Another notable act of the final Sonar By Day 2014 was James Holden who filled the SonarHall with his mechanical electro sound resonating from his modular synthesiser, accompanied by a live drummer and saxophonist. The live techno sound was hypnotising and left the crowd entranced for the full 60 minutes of his crisp, experimental and tantalising performance.

Source: Sonar

Making the final commute over to the Site of Sonar By Night, we mentally prepared ourselves for Massive Attack who filled the SonarClub tight enough to rival the crowd for Richie Hawtin the night before. Massive Attack bought with them a full onslaught of audio visuals with a set of tilting screens as a backdrop sporadically streaming politically motivated controversial statements in Spanish and Matrix-esque graphics, which complemented their powerful presence. Their world-renowned prowess was omnipresent in every corner of the venue as they barraged your visual and auditory senses with their anthems ‘Angel’, ‘Safe From Harm’, and ‘Unfinished Sympathy’.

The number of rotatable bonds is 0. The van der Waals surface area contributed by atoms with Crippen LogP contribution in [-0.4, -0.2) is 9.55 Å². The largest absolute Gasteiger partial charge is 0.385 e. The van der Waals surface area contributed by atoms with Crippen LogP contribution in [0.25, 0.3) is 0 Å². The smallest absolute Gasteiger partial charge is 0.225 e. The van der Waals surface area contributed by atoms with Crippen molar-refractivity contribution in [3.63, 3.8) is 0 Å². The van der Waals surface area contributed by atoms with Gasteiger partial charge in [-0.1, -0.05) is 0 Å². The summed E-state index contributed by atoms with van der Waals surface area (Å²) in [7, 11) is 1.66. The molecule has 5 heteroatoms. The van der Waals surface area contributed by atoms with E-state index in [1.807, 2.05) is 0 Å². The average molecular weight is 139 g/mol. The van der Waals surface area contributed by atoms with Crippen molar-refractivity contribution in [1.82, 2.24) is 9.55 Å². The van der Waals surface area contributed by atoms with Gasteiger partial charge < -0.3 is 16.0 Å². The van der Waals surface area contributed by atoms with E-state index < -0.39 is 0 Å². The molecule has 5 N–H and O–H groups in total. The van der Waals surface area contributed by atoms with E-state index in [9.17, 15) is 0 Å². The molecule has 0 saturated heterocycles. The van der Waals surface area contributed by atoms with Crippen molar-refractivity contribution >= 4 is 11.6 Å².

Which contrasted to James Murphy over at the SonarPub, who even after having played three full days worth of sets over at Despacio during SonarByDay, was still on top form. However the real sight to behold was Chic featuring Nile Rodgers. A pristinely produced and rehearsed show that would leave any of the new wave of disco producers shaking in their platform boots, Nile Rogers left no Grammy unturned. Opening with a trio of classic Chic tracks ‘Everybody Dance’, ‘Dance Dance Dance’, and ‘I Want Your Love’. Then segueing into a medley of award winning and infamous Nile Rogers productions such as ‘I’m Coming Out’, ‘We Are Family’, ‘Moloko’s Lady’, ‘Like A Virgin’, and not forgetting ‘Get Lucky’, just to name check a handful! The bordering on self-indulgent medley was bought to a monumental finale with a stage invasion for ‘Good Times’, and last but not least… ‘Rappers Delight’. Although backed by an interesting Guitar Hero/Windows 98 screensaver style background visual, the whole set was an event in itself and was the crowning glory of an intense three day long spectacular.